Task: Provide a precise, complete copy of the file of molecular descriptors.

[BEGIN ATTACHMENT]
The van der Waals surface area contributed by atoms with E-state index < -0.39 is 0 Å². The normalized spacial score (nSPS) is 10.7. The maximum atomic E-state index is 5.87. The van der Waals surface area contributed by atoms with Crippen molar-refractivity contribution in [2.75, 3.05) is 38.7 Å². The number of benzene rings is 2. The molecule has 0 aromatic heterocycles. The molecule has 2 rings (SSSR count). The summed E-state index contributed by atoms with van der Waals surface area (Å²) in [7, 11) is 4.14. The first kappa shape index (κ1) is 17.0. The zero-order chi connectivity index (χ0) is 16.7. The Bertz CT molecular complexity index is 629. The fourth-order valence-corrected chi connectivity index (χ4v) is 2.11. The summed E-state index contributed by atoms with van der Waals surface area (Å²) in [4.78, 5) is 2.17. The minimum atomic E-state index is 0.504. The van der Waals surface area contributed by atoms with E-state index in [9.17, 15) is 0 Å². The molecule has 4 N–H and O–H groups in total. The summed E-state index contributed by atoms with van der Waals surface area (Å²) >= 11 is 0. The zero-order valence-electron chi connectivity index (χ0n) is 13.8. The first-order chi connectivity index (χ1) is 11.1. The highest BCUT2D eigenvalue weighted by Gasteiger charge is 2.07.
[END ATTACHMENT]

The van der Waals surface area contributed by atoms with E-state index < -0.39 is 0 Å². The normalized spacial score (nSPS) is 10.7. The maximum atomic E-state index is 5.87. The van der Waals surface area contributed by atoms with Crippen molar-refractivity contribution in [2.75, 3.05) is 38.7 Å². The number of benzene rings is 2. The molecule has 0 aromatic heterocycles. The molecule has 2 rings (SSSR count). The summed E-state index contributed by atoms with van der Waals surface area (Å²) in [7, 11) is 4.14. The first kappa shape index (κ1) is 17.0. The zero-order chi connectivity index (χ0) is 16.7. The Bertz CT molecular complexity index is 629. The fourth-order valence-corrected chi connectivity index (χ4v) is 2.11. The summed E-state index contributed by atoms with van der Waals surface area (Å²) in [4.78, 5) is 2.17. The minimum atomic E-state index is 0.504. The van der Waals surface area contributed by atoms with E-state index in [9.17, 15) is 0 Å². The molecule has 4 N–H and O–H groups in total. The summed E-state index contributed by atoms with van der Waals surface area (Å²) >= 11 is 0. The zero-order valence-electron chi connectivity index (χ0n) is 13.8. The first-order chi connectivity index (χ1) is 11.1. The highest BCUT2D eigenvalue weighted by Gasteiger charge is 2.07.